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The Impact of Coal Retirements on Grid Reliability in the United States

The reliability of the United States' power grid has emerged as a growing concern, with the North American Electric Reliability Corp. (NERC) sounding the alarm about blackout risks in various regions. A substantial contributor to this mounting risk is the planned retirement of 83 GW of fossil fuel and nuclear generation over the coming decade, with coal-fired power plants featuring prominently in this transition. This article delves into the profound implications of coal retirements on grid reliability in the United States.


The Decline of Coal-Fired Power

Historically, coal has been a dominant force in electricity generation across the United States. However, changing environmental priorities and the drive towards cleaner and more sustainable energy sources have significantly reduced the number of operational coal-fired power plants. According to the U.S. Energy Information Administration (EIA), coal's share of electricity generation in the United States plummeted from 50% in 2008 to 19% by 2020.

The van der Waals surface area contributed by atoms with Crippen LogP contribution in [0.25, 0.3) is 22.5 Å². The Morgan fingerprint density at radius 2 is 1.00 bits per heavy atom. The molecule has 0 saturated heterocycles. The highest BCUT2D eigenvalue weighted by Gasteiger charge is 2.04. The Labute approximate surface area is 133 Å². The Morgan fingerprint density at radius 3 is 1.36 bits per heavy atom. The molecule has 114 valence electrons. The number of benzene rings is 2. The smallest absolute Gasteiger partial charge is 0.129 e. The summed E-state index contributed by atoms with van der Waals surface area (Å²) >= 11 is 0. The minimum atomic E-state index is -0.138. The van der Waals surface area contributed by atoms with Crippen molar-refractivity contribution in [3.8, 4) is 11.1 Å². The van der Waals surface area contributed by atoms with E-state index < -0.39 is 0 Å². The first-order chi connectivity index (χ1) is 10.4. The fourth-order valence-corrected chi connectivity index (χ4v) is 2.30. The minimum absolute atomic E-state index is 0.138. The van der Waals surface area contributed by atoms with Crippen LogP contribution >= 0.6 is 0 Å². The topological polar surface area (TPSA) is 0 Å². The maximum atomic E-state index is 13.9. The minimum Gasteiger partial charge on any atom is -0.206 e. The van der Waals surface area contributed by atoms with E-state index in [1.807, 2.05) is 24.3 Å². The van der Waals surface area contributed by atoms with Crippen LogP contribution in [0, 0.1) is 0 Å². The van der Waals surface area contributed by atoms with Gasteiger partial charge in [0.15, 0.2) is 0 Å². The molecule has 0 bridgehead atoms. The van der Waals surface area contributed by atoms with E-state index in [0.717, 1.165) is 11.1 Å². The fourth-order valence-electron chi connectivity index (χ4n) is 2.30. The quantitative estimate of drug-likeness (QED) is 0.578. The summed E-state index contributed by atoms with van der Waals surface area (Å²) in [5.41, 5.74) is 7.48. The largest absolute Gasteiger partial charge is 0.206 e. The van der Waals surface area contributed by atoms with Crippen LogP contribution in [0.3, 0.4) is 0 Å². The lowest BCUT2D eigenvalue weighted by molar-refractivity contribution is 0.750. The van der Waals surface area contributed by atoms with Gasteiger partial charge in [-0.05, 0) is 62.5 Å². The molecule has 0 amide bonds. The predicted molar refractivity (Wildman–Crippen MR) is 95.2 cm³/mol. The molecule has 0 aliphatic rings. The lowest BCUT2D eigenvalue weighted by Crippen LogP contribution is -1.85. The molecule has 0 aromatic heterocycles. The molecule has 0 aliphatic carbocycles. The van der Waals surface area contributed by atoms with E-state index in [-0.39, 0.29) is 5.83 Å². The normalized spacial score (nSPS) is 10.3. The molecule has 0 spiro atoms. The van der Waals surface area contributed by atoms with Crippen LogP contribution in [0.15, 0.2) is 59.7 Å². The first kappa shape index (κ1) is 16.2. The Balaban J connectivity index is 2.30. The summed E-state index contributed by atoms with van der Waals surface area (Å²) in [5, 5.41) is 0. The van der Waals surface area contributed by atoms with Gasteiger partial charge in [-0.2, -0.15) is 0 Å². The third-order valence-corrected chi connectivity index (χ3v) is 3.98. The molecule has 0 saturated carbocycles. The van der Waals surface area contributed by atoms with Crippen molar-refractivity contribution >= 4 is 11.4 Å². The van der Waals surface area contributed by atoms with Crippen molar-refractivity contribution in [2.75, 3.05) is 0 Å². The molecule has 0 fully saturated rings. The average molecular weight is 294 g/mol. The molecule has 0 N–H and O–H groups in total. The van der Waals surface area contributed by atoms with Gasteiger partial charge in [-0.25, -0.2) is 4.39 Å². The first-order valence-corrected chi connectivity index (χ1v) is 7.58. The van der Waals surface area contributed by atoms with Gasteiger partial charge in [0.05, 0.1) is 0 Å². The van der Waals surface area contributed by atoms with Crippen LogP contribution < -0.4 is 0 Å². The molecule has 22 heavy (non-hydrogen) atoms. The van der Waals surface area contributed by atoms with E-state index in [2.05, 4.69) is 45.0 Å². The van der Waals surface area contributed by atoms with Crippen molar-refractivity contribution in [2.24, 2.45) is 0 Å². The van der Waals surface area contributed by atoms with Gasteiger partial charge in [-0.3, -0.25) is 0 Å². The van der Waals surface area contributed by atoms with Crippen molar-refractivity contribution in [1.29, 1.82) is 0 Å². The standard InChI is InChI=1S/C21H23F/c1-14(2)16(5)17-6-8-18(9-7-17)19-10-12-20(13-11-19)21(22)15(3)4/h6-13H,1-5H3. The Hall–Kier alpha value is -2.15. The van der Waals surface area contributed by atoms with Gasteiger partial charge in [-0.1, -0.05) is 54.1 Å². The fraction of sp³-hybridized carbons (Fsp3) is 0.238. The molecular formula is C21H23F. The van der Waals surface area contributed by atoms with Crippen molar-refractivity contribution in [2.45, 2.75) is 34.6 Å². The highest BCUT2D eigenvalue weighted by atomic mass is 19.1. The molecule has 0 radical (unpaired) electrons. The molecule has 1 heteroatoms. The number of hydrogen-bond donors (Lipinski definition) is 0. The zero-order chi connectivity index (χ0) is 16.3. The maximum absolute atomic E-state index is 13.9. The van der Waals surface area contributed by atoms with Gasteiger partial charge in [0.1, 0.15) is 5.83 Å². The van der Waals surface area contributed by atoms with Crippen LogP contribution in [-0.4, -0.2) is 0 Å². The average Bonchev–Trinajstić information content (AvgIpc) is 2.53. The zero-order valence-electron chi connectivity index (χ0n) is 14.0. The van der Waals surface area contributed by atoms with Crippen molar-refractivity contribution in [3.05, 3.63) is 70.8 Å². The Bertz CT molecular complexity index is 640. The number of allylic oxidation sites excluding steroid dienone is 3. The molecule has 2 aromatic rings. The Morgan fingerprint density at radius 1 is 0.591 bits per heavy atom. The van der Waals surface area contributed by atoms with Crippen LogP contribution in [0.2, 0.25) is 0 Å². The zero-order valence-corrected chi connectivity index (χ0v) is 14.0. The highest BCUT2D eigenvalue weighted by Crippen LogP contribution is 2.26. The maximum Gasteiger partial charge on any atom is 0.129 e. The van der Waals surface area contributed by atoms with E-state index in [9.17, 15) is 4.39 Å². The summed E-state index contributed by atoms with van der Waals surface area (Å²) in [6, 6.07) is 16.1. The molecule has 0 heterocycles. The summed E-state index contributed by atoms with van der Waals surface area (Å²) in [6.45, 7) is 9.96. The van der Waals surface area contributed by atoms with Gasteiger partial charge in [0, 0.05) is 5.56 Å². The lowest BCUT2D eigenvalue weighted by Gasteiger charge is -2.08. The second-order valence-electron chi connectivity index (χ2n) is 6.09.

This decline results from a multifaceted interplay of factors, including the ascendancy of natural gas and renewable energy sources and stringent environmental regulations to curtail carbon emissions. While this decline aligns with crucial ecological objectives, it has engendered grid reliability concerns.


The Impact on Grid Reliability

Coal-fired power plants have long been prized for their reliability and capacity to deliver consistent and dispatchable electricity. As these coal plants are retired, the grid faces a substantial reduction in its dispatchable generation capacity, leading to an elevated risk of blackouts, particularly during periods of heightened demand. Per NERC's Long-Term Reliability Assessment, the closure of coal-fired power plants has resulted in a loss of approximately 40 GW in dispatchable generation capacity over the past decade.